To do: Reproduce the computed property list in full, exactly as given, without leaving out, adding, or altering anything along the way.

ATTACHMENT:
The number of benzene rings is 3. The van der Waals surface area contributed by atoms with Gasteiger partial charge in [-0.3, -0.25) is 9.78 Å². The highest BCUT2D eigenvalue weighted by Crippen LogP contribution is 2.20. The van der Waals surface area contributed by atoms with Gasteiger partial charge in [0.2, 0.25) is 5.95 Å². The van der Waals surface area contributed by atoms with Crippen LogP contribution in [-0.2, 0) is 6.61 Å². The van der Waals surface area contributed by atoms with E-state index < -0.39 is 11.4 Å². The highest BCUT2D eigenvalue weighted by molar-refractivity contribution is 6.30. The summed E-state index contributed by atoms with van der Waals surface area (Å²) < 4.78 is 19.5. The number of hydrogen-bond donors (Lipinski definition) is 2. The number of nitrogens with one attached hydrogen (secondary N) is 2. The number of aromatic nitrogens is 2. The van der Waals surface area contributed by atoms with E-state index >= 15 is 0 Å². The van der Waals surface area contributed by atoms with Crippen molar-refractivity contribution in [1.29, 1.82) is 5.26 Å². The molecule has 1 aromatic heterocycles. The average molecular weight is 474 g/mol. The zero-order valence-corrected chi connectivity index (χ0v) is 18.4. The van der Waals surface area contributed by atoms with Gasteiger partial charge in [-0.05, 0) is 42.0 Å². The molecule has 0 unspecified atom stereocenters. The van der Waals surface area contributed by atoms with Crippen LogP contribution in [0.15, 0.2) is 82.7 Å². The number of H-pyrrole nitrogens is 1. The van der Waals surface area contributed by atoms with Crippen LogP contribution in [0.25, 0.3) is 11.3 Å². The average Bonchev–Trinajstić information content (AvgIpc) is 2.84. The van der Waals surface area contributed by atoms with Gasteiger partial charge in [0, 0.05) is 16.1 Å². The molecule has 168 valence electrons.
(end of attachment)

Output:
The number of benzene rings is 3. The van der Waals surface area contributed by atoms with Gasteiger partial charge in [-0.3, -0.25) is 9.78 Å². The highest BCUT2D eigenvalue weighted by Crippen LogP contribution is 2.20. The van der Waals surface area contributed by atoms with Gasteiger partial charge in [0.2, 0.25) is 5.95 Å². The van der Waals surface area contributed by atoms with Crippen LogP contribution in [-0.2, 0) is 6.61 Å². The van der Waals surface area contributed by atoms with E-state index < -0.39 is 11.4 Å². The highest BCUT2D eigenvalue weighted by molar-refractivity contribution is 6.30. The summed E-state index contributed by atoms with van der Waals surface area (Å²) < 4.78 is 19.5. The number of hydrogen-bond donors (Lipinski definition) is 2. The number of nitrogens with one attached hydrogen (secondary N) is 2. The number of aromatic nitrogens is 2. The van der Waals surface area contributed by atoms with E-state index >= 15 is 0 Å². The van der Waals surface area contributed by atoms with Crippen molar-refractivity contribution in [1.29, 1.82) is 5.26 Å². The molecule has 1 aromatic heterocycles. The average molecular weight is 474 g/mol. The zero-order valence-corrected chi connectivity index (χ0v) is 18.4. The van der Waals surface area contributed by atoms with Gasteiger partial charge in [-0.05, 0) is 42.0 Å². The molecule has 0 unspecified atom stereocenters. The van der Waals surface area contributed by atoms with Crippen LogP contribution in [0.15, 0.2) is 82.7 Å². The number of H-pyrrole nitrogens is 1. The van der Waals surface area contributed by atoms with Crippen LogP contribution in [0.25, 0.3) is 11.3 Å². The average Bonchev–Trinajstić information content (AvgIpc) is 2.84. The van der Waals surface area contributed by atoms with Gasteiger partial charge in [0, 0.05) is 16.1 Å². The molecule has 168 valence electrons.